A lesson in self delusion
We've lost the art of compromise in a nation of Ayn Rand fantasy-believers
There are at least three places in the news today where it’s impossible for the figures in the stories to be lost in self delusion. First, in Qatar, which is hosting the World Cup, Iran’s national soccer team stood in silent solidarity, refusing to sing while their anthem played.
Iran’s team captain publicly supported the protesters. These acts were done knowing what lies ahead for the athletes who did them. The best they can probably hope for is asylum in the west, and little chance of going home while the Ayatollahs run their country. The worst is to go home and face retribution. Of course, they hope against hope that their acts spur some kind of national event that results in a new era for Iran. But they are, most assuredly, not self deluded about that outcome.
Second, Ukraine. Nobody ever said, from the first day of the nine-month old war, that things were going to be easy for Ukraine. Well, that’s not totally true. The Russians have been deluded, led by their self-fashioned Tsar Vlad the Terrible. At least, the Russians who are not dumped in the front lines after a few days of useless training, inheriting worn uniforms (or being forced to buy their own) and body armor with fresh holes from the last unlucky wearer.
Other than that, everything is great, like Irina Sokolova, whose husband was conscripted, confirmed.
“Of course he had no idea how terrible it would be there,” Sokolova told The Washington Post. “We watch our federal TV channels and they say that everything is perfect.”
But the Russians are striking deep and wide in Ukraine, counting on the severe winter to sap the people’s resolve. Missile strikes have crippled up to fifty percent of Ukraine’s energy system, according to the government, with Kyiv in danger of a “complete shutdown” in its power grid.
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Nobody in Ukraine is deluded. Victory, even with superior western weapons, will be costly. They also realize it may require compromise, though that word is not allowed to be spoken publicly in President Zelenskyy’s circle. Russia’s biggest problem is logistics, and it is hampered by decades of corruption at all levels of its military. In areas where Ukrainians want the Russians out, like Kherson, the Russians won’t easily be able to hold. But in Crimea, and areas of the Donbass where they’ve been in control since 2014, it’s much less likely Ukraine will kick them out.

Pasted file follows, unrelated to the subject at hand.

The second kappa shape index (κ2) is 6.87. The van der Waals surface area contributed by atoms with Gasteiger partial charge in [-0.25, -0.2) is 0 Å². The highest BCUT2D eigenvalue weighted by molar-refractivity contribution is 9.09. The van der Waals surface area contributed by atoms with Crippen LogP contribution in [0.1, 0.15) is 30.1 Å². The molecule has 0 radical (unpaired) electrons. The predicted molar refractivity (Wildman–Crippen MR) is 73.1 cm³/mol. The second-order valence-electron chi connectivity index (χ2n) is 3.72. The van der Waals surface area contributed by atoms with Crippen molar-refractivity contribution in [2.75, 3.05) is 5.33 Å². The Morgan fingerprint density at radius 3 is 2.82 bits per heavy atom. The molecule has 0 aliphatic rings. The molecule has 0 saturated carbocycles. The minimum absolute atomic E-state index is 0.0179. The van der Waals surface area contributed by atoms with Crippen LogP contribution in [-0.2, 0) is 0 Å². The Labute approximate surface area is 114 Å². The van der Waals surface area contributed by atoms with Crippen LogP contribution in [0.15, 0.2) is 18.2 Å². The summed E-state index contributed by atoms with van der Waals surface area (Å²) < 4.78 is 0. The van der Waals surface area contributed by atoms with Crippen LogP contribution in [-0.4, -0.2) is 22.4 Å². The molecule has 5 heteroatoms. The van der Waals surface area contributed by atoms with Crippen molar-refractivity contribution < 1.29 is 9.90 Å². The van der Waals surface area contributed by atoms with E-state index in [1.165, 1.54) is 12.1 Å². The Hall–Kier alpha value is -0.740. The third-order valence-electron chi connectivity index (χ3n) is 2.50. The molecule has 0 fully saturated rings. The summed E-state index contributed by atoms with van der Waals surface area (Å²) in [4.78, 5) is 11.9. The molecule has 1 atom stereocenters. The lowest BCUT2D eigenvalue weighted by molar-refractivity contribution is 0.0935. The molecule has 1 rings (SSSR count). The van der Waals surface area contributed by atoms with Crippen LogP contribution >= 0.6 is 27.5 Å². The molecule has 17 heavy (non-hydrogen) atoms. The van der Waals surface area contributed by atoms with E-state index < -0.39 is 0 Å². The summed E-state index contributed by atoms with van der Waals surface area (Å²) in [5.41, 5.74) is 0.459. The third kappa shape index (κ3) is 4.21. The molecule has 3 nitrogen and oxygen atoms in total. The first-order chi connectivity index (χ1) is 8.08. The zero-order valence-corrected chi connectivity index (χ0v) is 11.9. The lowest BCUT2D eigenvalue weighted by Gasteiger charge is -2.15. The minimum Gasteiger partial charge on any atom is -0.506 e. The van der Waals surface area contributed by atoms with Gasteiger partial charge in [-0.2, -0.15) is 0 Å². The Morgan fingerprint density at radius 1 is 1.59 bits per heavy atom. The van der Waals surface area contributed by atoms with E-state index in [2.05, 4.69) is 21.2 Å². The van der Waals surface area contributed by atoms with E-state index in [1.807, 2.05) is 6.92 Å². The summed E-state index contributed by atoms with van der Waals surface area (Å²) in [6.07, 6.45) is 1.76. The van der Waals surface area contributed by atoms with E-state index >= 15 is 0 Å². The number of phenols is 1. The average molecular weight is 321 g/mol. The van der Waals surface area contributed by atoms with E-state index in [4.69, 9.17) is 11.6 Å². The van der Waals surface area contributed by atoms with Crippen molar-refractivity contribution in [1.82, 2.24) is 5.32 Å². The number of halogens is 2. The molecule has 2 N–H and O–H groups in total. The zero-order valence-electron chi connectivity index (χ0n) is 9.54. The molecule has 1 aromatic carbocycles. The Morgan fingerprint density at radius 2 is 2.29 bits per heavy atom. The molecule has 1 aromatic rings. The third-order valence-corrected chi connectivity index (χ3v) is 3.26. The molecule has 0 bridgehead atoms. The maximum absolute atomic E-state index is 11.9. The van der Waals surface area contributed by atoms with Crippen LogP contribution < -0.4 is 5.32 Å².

If the goal is for Ukraine to reclaim 100% of its territory under Minsk II, that might require some delusion, or enough delusion on the Russian side to completely deplete Putin’s military while keeping Putin in power. If there’s anything the Russians seem to never run out of, it’s self delusion.
Third, the grieving families in Colorado Springs. The carnage was contained to five dead because two people at the club grabbed the killer’s gun and subdued him physically [Reuters reporting].
The suspected shooter, a 22-year-old man, remained under arrest at a hospital, presumably for injuries sustained when a decorated former Iraq and Afghanistan war veteran pummeled him in a successful effort to stop the assault at Club Q in Colorado's second-largest city.
There’s plenty of self delusion on every side of the LGBTQ++ alphabet-soup debates in our culture. But dead is not debatable, and the man who walked into Club Q did so with the intention of killing many, many more. We owe a debt of thanks to those brave men who stopped him, regardless of what you might think about a “drag brunch” on “Transgender Day of Remembrance.”